Friday, May 23, 2014

42 The Doors (1967) The Doors

1. Break on Through (To the Other Side)
2. Soul Kitchen
3. The Crystal Ship
4. Twentieth Century Fox
5. Alabama Song (Whisky Bar)
6. Light My Fire
7. Back Door Man
8. I Looked at You
9. End of the Night
10. Take It as It Comes
11. The End

You could probably put forward a decent claim that The Doors self-titled album is one of the greatest debuts of all time. A lot of the bands we consider great had fairly mediocre opening salvos and took a while to get going but The Doors just bolted out of the gate with their first effort and produced one of the best releases of 1967 (which is saying something because it was a great year). Even if don't enjoy the music you have to admire the ambition. It's the album of a band who were arrogant enough to feel they had something new to say and weren't interested in playing things safe.

Side one, Track one is Break on Through to the other side which is a great introduction to The Doors and what they could do. It's one of Morrison's finest moments on record and the perfect rollicking vehicle for his perfect rollicking voice. I'm one of those who thinks that Jim was a bit of a prat as a person and an over rated lyricist who wrote abject nonsense most of the time... but damn he could sing. He really did have one of the greatest voices in popular music and it only takes two and half minutes of Break on Through to convince you that he's a major talent.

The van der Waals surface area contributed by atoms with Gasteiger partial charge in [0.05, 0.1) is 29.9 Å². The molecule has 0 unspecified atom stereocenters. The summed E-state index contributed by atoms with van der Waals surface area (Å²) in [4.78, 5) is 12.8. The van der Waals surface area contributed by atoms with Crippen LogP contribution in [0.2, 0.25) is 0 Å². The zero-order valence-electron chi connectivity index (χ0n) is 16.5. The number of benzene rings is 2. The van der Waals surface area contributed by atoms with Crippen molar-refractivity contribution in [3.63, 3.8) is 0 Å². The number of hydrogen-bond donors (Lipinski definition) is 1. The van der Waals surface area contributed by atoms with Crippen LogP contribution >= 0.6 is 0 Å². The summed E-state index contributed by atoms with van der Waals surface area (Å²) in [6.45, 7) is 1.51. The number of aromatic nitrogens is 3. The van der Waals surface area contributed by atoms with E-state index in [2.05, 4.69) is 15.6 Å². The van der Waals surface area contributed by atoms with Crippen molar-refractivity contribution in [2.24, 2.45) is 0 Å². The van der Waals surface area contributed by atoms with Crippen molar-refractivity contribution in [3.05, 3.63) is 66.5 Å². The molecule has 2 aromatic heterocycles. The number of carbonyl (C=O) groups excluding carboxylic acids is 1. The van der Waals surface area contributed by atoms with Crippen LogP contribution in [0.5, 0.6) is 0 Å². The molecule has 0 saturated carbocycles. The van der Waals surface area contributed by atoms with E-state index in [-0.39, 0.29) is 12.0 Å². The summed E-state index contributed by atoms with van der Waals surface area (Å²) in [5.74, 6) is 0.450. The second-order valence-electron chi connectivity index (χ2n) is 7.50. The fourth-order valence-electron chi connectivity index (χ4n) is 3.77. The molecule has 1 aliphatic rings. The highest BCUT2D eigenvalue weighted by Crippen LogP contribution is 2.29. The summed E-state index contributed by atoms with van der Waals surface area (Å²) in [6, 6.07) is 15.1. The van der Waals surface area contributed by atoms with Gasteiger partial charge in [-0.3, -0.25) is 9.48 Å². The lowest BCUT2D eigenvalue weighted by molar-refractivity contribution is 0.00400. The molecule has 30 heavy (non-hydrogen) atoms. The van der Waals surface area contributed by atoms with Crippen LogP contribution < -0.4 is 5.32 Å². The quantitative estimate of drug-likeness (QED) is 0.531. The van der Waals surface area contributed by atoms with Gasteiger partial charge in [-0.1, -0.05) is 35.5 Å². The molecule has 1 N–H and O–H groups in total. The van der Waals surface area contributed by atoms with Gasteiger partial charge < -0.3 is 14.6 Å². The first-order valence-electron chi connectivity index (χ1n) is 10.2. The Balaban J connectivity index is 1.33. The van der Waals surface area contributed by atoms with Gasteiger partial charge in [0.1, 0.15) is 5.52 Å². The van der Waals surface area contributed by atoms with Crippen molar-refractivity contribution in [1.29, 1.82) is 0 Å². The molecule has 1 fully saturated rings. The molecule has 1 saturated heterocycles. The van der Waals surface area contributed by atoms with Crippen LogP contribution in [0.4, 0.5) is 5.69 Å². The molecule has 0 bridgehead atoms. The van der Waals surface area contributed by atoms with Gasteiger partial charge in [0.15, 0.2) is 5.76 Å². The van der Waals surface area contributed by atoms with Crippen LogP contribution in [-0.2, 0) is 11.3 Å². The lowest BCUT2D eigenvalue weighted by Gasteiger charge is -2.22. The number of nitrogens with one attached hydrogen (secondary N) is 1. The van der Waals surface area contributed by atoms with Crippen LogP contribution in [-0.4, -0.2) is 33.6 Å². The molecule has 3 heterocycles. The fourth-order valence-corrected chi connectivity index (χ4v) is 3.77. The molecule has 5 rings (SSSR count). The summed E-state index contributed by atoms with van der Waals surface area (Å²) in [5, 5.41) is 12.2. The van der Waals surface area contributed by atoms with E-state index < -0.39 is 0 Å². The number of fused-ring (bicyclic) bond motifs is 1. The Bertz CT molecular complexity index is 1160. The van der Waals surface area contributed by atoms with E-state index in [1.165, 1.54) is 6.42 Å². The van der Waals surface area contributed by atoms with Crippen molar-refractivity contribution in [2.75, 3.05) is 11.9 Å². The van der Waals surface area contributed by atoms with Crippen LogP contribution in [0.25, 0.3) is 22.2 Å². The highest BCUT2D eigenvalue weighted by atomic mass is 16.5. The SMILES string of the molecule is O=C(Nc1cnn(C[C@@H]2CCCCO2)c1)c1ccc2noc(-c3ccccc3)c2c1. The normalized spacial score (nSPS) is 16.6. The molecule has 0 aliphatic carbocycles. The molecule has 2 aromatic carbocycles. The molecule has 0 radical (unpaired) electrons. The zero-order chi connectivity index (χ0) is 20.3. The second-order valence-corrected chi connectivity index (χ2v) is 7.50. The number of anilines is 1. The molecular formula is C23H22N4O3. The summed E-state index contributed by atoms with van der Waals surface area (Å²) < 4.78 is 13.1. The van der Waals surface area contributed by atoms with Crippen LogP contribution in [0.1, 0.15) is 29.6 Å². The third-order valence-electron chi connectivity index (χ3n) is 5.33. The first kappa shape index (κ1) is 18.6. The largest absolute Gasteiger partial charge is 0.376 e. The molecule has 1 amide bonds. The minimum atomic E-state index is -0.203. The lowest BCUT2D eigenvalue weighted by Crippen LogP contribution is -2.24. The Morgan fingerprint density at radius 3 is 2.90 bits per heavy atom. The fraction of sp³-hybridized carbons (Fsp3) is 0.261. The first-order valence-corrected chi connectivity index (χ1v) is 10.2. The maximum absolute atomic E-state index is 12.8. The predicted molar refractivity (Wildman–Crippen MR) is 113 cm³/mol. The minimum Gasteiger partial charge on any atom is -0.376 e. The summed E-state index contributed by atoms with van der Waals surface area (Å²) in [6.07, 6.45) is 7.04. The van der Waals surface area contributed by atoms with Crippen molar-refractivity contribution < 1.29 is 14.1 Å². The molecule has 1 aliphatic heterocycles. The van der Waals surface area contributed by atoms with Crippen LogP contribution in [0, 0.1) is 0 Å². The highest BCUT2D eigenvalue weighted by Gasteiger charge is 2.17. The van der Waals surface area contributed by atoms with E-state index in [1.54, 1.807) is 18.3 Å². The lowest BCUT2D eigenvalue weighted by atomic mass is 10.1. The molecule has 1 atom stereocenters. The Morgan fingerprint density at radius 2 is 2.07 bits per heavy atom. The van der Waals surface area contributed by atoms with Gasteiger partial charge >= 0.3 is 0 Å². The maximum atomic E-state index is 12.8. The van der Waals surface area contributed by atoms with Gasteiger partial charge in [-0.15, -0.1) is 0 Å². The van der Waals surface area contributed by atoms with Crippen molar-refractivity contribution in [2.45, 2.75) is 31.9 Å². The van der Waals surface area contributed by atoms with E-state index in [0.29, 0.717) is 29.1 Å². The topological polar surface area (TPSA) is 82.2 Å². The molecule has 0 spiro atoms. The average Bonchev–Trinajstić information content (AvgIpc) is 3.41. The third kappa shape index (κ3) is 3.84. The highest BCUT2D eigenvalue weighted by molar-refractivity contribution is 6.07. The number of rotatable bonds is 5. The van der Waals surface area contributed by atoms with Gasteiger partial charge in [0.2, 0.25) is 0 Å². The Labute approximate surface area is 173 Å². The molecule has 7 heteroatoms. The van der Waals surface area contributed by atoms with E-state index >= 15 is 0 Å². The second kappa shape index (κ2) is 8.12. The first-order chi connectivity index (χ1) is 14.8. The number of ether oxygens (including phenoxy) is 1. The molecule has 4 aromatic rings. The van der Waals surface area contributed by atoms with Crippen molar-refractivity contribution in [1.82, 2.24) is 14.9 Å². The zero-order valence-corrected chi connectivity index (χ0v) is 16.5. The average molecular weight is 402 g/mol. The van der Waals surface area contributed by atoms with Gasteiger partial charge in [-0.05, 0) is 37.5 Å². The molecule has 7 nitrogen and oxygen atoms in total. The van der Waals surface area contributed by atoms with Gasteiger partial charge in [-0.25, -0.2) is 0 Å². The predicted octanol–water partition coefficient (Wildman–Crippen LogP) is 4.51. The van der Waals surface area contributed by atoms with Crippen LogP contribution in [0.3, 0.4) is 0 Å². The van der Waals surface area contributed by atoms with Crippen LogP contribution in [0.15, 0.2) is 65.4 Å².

Soul Kitchen, The Crystal Ship and Twentieth Century Fox are worthy follow ups that aren't as good as Break on Through but deserve to be appreciated and not ignored simply because there's no room for them on the single disc best of that seems to be most people's introduction to the Doors. They also give Morrison a chance to calm down a bit and relax his approach which gives the listener time to appreciate how good Ray Manzarek is on keyboards and Robbie Kriegler is on guitar.